Thursday, July 5, 2007

Could solution to Islamic extremism breed cynicism?

In an article headlined “Islam’s authority deficit,” the June 30 edition of The Economist opened with the following three paragraphs:

Governments worried by Islamist extremism ought to get the message: the only real answer lay in more Islam — deeper, sounder, more careful readings of the Muslim faith, from scholars who could use the weight of collective experience, accumulated over 14 centuries, to solve the dilemmas of life in the modern age.

Such, broadly, was the argument laid out in London recently by Ali Gomaa, the grand mufti of Egypt, before a gathering of Islamic scholars and pundits. And his hosts took him seriously. The case for using scholarly Islam as a counterweight to the radical, hot-headed sort is familiar in the Middle East, but this time it won an unusually clear endorsement from a Western leader, Tony Blair.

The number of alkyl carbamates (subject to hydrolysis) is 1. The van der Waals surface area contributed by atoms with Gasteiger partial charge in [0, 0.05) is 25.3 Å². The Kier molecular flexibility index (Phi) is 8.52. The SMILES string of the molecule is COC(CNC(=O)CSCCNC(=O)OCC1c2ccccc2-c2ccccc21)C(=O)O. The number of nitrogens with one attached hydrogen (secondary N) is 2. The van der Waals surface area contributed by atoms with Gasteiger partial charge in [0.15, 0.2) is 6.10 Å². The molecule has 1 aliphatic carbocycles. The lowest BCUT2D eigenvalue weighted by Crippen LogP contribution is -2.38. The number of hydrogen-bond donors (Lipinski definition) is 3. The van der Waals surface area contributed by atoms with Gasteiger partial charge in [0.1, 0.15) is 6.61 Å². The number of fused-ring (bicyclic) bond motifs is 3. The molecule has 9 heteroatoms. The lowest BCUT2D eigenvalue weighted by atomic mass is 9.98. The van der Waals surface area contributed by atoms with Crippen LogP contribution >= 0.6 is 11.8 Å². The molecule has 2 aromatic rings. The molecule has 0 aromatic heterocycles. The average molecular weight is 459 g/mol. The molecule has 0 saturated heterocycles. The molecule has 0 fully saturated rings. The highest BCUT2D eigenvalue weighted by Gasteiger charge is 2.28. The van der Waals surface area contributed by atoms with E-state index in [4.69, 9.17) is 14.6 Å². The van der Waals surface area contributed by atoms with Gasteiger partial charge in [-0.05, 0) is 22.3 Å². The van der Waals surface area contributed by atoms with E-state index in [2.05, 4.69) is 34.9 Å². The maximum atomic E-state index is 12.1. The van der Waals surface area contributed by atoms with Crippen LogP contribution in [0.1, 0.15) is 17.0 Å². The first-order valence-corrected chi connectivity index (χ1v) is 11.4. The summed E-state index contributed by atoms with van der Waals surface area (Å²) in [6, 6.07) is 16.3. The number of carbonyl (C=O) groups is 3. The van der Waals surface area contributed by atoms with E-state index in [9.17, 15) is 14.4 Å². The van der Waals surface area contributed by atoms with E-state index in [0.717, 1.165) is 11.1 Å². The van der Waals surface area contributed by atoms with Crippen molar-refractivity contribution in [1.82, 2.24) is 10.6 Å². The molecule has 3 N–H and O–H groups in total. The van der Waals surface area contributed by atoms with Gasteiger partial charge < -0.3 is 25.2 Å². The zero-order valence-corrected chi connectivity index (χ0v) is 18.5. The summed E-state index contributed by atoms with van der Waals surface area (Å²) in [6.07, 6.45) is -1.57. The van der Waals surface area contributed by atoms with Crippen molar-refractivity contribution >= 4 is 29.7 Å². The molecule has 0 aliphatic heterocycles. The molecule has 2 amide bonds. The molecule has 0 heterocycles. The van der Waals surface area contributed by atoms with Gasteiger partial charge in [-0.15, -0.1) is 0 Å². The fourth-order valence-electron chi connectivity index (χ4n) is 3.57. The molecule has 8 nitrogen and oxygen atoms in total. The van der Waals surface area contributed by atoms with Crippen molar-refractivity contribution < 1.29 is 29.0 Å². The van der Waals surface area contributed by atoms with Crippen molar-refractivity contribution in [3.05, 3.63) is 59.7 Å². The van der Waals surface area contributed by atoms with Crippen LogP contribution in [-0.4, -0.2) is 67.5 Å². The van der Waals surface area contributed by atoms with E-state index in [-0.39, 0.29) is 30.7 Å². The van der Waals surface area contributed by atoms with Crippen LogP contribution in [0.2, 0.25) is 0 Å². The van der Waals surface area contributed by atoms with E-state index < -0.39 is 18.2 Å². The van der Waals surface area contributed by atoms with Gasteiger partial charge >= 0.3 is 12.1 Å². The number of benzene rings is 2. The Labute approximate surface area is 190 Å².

In his parting thoughts (as prime minister, anyway) on Islam, Mr Blair lauded Jordan for its efforts to make the various legal schools of Islam respect each another and stop calling each other infidels. And just like Mr Gomaa, Mr Blair said how important it was to ensure that only qualified people could issue fatwas, or rulings on how to follow Islam in specific situations. Emboldened by his welcome, Mr Gomaaa offered to help Britain set up a post like his own: state-certified grand mufti.

I worry about Tony Blair’s role, not Ali Gomaa’s role, in the discussions and possibilities mentioned above.

Those possibilities are outstanding. My concern is that any perception of Western-influenced official Islam would breed cynicism among the more conservative elements in Islam as well as the extremists. Blair and Gomaa are wise men who realize something constructive must be attempted in our time. However, isn’t the nature of Islamic extremism, and even some especially conservative elements within the religion, to be suspicious of anything that might water-down the message? Will the attempt backfire?

-Colin Burch


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